Tunisian events likely to spark wider Arab reforms, but not revolutions
A number of copycat self-immolations across the Middle East are raising questions about whether the protests that drove Tunisia's Ben Ali could soon threaten other Arab autocrats.
Few narratives of political change are as powerful as that of Tunisia, where the decision of a 26-year-old college graduate to set himself on fire – to protest the police seizure of his produce cart, for lack of permits – set off a revolution that toppled an authoritarian president.Skip to next paragraph
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Even before the escape of President Zine el-Abidine Ben Ali to Saudi Arabia on Friday, other men began to immolate themselves in nations across North Africa afflicted by poverty, unemployment, and corruption, in apparent copycat attempts to spark similar upheavals in their countries.
But analysts say that while Tunisia’s so-called “Jasmine Revolution” has shocked the Arab world – rulers and ruled alike – it is unlikely to result in a chain of similar revolutions, but rather wider political reforms.
“I don’t think we are going to witness a domino effect [or] a revolution that sweeps all Arab leaders away,” says Fawaz Gerges, the director of the Middle East Center at the London School of Economics (LSE).
“But we might witness now a qualitatively different type of Arab politics [because] the social uprising in Tunisia has sent shockwaves through the veins of Arab rulers … this is a very unique moment in modern Arab history,” says Mr. Gerges. “What has distinguished contemporary Arab politics in the last 50 years is political apathy and fear. [Tunisia] has shattered the myth, the claim that Arabs will not dare to rise up against tormentors, against their dictators.”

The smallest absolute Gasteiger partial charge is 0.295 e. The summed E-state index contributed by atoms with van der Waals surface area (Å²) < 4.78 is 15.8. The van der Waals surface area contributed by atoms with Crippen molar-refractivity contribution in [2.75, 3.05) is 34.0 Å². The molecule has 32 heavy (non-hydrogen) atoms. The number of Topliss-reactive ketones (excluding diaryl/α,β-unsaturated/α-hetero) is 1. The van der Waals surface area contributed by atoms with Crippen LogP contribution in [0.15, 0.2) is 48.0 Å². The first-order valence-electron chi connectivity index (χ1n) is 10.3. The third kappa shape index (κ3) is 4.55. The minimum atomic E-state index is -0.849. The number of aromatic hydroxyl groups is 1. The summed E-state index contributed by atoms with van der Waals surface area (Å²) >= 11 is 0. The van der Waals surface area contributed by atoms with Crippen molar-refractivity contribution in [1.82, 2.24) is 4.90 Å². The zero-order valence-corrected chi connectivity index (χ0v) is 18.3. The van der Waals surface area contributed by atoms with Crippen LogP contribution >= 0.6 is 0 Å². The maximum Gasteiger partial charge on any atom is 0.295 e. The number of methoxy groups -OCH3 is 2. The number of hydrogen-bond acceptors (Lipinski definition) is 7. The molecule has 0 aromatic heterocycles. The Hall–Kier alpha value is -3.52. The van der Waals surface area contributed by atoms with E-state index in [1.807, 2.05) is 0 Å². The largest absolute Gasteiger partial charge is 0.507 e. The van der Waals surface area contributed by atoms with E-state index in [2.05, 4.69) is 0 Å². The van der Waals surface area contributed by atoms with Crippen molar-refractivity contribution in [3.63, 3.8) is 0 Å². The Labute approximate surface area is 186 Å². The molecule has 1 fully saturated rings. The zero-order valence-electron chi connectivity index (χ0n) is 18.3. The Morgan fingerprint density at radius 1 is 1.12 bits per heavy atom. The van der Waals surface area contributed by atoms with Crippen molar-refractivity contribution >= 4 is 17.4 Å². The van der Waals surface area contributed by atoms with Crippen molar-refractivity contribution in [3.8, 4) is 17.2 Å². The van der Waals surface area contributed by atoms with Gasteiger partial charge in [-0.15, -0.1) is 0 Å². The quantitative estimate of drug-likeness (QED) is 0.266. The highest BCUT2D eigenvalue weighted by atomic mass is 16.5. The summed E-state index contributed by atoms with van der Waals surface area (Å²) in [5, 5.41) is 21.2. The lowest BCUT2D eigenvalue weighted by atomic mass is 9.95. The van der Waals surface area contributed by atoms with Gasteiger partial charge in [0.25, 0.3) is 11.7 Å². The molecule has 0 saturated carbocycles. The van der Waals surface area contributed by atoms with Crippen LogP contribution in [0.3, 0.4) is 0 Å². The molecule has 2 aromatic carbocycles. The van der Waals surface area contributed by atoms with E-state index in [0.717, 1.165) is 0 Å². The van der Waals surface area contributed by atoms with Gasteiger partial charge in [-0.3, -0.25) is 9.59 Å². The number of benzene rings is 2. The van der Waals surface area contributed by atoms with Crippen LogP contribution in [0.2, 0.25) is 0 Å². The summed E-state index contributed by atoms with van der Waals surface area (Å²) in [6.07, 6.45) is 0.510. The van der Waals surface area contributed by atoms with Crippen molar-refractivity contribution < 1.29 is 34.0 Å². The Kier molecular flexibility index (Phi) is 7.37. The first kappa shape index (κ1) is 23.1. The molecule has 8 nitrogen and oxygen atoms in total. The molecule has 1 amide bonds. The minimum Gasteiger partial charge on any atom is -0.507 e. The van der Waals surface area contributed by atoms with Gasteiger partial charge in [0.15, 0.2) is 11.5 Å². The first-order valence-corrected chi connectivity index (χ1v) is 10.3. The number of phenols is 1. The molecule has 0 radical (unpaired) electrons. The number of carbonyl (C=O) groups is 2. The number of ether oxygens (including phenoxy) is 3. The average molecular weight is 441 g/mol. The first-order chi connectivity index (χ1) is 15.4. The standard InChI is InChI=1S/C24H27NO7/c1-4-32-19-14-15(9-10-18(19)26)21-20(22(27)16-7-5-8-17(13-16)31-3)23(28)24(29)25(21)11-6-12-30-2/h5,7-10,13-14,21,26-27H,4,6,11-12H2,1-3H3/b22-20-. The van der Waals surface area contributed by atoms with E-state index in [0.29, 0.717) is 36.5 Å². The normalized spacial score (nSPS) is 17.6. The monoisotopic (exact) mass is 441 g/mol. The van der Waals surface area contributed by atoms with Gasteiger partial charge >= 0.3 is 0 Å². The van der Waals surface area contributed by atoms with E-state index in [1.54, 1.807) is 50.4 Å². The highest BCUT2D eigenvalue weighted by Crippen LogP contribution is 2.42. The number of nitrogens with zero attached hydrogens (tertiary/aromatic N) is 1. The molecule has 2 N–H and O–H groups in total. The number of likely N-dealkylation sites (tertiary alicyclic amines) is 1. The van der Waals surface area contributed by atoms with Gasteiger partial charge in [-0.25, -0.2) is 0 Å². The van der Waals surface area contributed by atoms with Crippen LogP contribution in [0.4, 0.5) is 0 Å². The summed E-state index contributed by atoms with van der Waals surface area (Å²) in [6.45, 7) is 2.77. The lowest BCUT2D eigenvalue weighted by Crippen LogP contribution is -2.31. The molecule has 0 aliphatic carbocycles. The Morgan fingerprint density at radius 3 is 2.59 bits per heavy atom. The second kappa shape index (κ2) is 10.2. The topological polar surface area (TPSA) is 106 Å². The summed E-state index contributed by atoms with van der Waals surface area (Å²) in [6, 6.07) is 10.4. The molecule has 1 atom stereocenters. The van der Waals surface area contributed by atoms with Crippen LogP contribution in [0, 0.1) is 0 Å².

'The end of an era'
Among apparent signs of that new dynamic are increasing reports of copycat suicide attempts in the past week. Four men are known to have burnt themselves in Algeria – one a father of six who did not receive housing benefits. One set himself alight in Mauritania. And in Egypt on Tuesday an unemployed man set fire to himself, becoming the third in the country to do so after a baker made a similar protest in front of the parliament building.
Street protests calling for political change and better lives have also erupted in Algeria and Jordan.
But while Tunisia was one of the most effective police states in a region of authoritarian and undemocratic rulers, it also boasts many characteristics that do not apply elsewhere. Tunisia has a strong, educated, and modern middle class – those young men and women who were on the streets and the front lines in Tunis – which nations like Algeria, Egypt, and Yemen don’t have.